Devon junior doctor Rebecca Ovenden found dead at home

Rebecca Ovenden Image copyright Facebook
Image caption Dr Rebecca Ovenden was described as a 'much-loved' and 'talented' doctor

A "much-loved" junior doctor who posted on social media about the pressures of working in an A&E department has been found dead at her home.

Dr Rebecca Ovenden, 32, was found by her husband at home in Plymouth, Devon at 09:25 BST on 28 March.

She had a history of mental health issues and had previously attempted to take her own life, an inquest heard.

Dr Ovenden is the third female junior doctor who has died or gone missing in the south west of England in a year.

An inquest into her death was opened at Plymouth Coroner's Court on Monday and adjourned for a fuller hearing at a later date.

As yet there is no suggestion that Dr Ovenden's death was connected to her medical work and there were no suspicious circumstances surrounding her death, the inquest heard.

For more on Dr Rebecca Ovenden, and other news

Junior doctors who went missing in the south west

Image copyright Facebook
Image caption The BBC understands that a note found in Dr Rose Polge's car related mainly to personal issues, but included a passing reference to Health Secretary Jeremy Hunt

In 2016 the family of Dr Rose Polge, 25, called for action to halt the "crisis" affecting trainee doctors after she went missing during a junior doctors' strike and took her own life.

Dr Lauren Phillips, who works for North Bristol NHS Trust, has been missing since 23 February. The 26-year-old's car was found in Woolacombe, Devon, five days later but no other traces of her have been found.

Image copyright Avon and Somerset Police
Image caption Dr Lauren Phillips's car has been found in north Devon

Dr Ovenden was born in Grantham, Lincolnshire, and had worked in the emergency department at Derriford Hospital in Plymouth for 18 months.

In November 2015 she posted on Facebook calling for people to not to complain about waiting for four hours in A&E and be thankful for the service they receive.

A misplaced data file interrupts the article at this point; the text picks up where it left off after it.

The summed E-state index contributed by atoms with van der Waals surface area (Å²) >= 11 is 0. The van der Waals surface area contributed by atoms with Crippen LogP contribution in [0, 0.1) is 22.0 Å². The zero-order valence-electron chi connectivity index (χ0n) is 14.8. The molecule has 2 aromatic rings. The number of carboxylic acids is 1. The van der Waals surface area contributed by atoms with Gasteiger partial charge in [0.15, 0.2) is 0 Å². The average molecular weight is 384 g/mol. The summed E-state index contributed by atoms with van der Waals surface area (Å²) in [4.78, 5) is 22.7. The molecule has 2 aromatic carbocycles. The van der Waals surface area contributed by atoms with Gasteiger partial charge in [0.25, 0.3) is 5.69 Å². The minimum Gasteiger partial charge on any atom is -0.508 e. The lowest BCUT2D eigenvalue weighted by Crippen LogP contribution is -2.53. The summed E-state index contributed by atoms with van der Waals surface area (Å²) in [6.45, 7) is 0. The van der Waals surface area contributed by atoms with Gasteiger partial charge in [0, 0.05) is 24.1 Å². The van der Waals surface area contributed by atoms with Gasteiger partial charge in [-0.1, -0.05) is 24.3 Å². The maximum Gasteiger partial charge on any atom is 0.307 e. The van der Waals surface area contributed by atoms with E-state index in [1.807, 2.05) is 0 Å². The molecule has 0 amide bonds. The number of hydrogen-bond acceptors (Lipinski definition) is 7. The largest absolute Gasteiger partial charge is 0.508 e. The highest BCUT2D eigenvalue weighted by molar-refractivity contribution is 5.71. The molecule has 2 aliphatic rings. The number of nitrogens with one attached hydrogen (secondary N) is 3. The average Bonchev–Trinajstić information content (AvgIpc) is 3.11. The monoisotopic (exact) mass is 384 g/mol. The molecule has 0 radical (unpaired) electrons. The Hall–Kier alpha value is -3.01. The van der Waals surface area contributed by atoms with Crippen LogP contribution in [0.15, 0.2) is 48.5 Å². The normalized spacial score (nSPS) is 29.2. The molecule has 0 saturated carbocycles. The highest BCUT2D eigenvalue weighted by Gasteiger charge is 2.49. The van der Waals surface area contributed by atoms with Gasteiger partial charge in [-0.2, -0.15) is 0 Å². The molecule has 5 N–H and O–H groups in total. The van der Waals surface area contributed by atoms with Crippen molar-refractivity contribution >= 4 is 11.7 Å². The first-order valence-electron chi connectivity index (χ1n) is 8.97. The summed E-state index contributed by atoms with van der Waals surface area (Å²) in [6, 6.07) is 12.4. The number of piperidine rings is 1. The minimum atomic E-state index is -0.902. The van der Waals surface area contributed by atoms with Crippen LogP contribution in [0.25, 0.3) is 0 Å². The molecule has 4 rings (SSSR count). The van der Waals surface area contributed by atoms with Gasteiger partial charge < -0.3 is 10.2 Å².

The post, which was shared 38,000 times, she said: "Please don't complain in earshot of your health care professional about waiting four hours to be seen in the middle of the night, free of charge by a doctor, with a smile on their face who has not been rude to you, who has reassured you, when the reason it took four hours to see you was because they were trying to save the life of an elderly man who had not wanted to make a fuss about a cold when he was dying of a raging chest infection."

She added: "Every day we run the risk of not seeing a patient who desperately needs medical attention in a timely fashion because our department is full of people who did not need to be there."

Image copyright Google
Image caption Dr Rebecca Ovenden had worked at Derriford Hospital's emergency department for 18 months

Anne Hicks, Consultant in Emergency Medicine at the hospital described her as "a much-loved member of our team".

"She will be very sadly missed. Our thoughts are with her family and loved ones."

Helena Holt, CEO of Devon Air Ambulance, where Dr Ovenden also worked, said: "On behalf of everyone at Devon Air Ambulance we send our thoughts and condolences to Becky's family, friends and work colleagues at this difficult time."

Nigel Hare, operations director, added: "We were very sad to hear of Becky's passing. She was a talented doctor and much respected member of our team and will be missed by us all."

If you are affected by any of the topics in this article, the Samaritans can be contacted free on 116 123 or through their website.

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